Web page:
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Building Bootstrap without a 3D printer
If you don’t have access to a 3D printer you can still build Bootstrap. This variant will be illustrated with 6mm (1/4″) plywood for the chassis, but any stiff material of the same thickness that can be easily cut and drilled will work. Be careful with expanded PVC sheet (aka Sintra, PVC foam board). It’s great stuff but it gives off toxic fumes when it reaches its very low melting point. Work it with slow speed tools in a well ventilated area and wear a proper respirator if you are drilling or cutting at high speeds (and especially if you are using a Dremel type tool–which is not recommended because it will melt rather than cut the plastic).
In addition to a 150mm (6″) square blank for the chassis, you will need will need to fabricate a bumper and purchase the extended gear motor brackets and 1/2″ castor ball & mount from Pololu, and a HC-SR04 ultrasonic sensor mount as specified at the bottom of the materials page.
Once you have the materials, download the following .zip file:
The archive contains two files. The first is a .pdf template which can be printed for hand cutting and drilling. The second is a .svg vector file which you can use if you are cutting your chassis with a CNC machine or laser cutter. For clarity the .svg file does not contain the counter sinks (pocket operations) required for some screws. You can add these in the software for your machine by editing the .svg file before generating your g-code, using the information in the .pdf file as a guide.
If you are cutting the chassis by hand, print the .pdf template file, trim it to fit your chassis blank after making sure your printer produced the outline in the correct dimensions as specified on the template (use “print actual size” not “print to fit page”), and then temporarily attach it to the bottom of your chassis with spray adhesive or a glue stick–anything removable.
It’s your choice as to which side of your chassis blank you use as the bottom of the robot, depending on if you want the switch to be on the left or right once it is flipped over. A right side switch is shown in the main instructions and a left side switch (which will require longer runs of wire) is shown here. If you choose to put the power switch on the left side assemble the underside components with the wired side of the battery pack and diode on the left (switch) side of the chassis.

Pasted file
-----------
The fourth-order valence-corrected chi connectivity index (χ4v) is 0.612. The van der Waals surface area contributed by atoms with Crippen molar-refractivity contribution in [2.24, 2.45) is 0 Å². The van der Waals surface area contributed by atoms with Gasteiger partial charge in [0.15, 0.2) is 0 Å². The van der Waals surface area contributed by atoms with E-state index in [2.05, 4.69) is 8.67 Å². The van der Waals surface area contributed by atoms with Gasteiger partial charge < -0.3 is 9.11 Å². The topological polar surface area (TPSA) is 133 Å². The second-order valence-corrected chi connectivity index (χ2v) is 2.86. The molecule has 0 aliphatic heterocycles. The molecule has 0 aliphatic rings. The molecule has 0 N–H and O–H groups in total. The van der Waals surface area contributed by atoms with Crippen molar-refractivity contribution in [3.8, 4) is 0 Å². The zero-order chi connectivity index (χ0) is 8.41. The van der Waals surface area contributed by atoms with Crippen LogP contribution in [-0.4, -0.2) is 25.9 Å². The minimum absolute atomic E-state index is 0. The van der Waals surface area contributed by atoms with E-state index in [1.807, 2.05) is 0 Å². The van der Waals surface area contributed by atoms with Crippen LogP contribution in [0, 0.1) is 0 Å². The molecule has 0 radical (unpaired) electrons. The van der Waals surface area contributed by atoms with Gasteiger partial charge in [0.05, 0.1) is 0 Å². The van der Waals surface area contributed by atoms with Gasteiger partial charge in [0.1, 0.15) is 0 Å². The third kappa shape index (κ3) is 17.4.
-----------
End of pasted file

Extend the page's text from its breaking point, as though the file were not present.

To process the chassis blank it’s best to start by drilling the holes with a 2mm (5/64″) drill bit and then drilling the required counter sinks as specified in the .pdf file. It is important to drill these holes very accurately–go slow and use a drill press if you have access to one. Be especially careful with the counter sinks, it is easy to drill all the way through the material, at which point you will have to start over with a new blank. Once you have the holes and counter sinks done, drill a hole for the switch. A 6mm (1/4″) bit will do this. Next saw out the slot around the switch hole and the outline of the robot. A scroll saw with a narrow blade will be fastest, but it can be done by hand with a coping saw. Accuracy on the sawing is not as important as with the drilling. Finally, saw out the rectangular opening in the middle. The best way to do this is to drill the corners first with a bit wide enough to accommodate your saw blade and then insert the blade in one corner go around the rectangle to finish the job. You don’t have to be super accurate but don’t make it overly long if you are planning to add a servo to that slot.
A prepared chassis is illustrated in Figure 7.1. It was cut on a CNC machine from 6mm plywood. The counter sink holes were manually added with a drill.
Drilling holes for the ultrasonic sensor mount is next. These mounts vary somewhat among manufacturers so holes are not included in the template. It’s probably easiest to drill holes in your chassis to match those in the mount, although it can be done the other way around. The mount needs to be centered at the front of the rectangular hole in the chassis. There is a tight clearance between the pins for the jumper wires on the back of the sensor and the edge of the prototyping board. Thus it is a good idea to “dry fit” the prototyping board, the mounted ultrasonic sensor and the switches by placing them over their proper mounting holes before drilling. Figure 7.2 shows these components temporarily in place on top of the chassis.
The Pololu castor wheel with its mounting hardware fits into the narrowly spaced holes at the back of the chassis (where the 3D printed castor mount fits into the widely spaced holes). In addition to the material supplied in the kit from Pololu, you will need two nylon standoffs, two 12mm screws, and 2 nuts for the screws. Figure 7.3 shows the Pololu castor installed in a partially completed Bootstrap. If you find that this arrangement does not allow your Bootstrap to sit level after the wheels are installed, you can try different arrangements of the included spacers and nuts until you are satisfied.
The Pololu gear motor brackets are essentially identical to the 3D printed units and mount the same way as described in the primary assembly instructions.
The final component is the front bumper. As discussed at the bottom of the materials page, aluminum flashing works best for this, although other materials can be used. Strong double sided tape is a good method for mounting the bumper to the level switches. Be sure to mount the top edge of the bumper flush with the top edge of the switch levers and no higher or it will interfere with the ultrasonic sensor. If you do find that the sensor is detecting the top of your bumper when finished you can raise the sensor by placing nuts under its mounts, tilting it back a bit in its mount, or possibly by lowering the bumper. A Boostrap mock up with a flashing bumper is pictured in Figure 7.4
Upgrades to the basic Bootstrap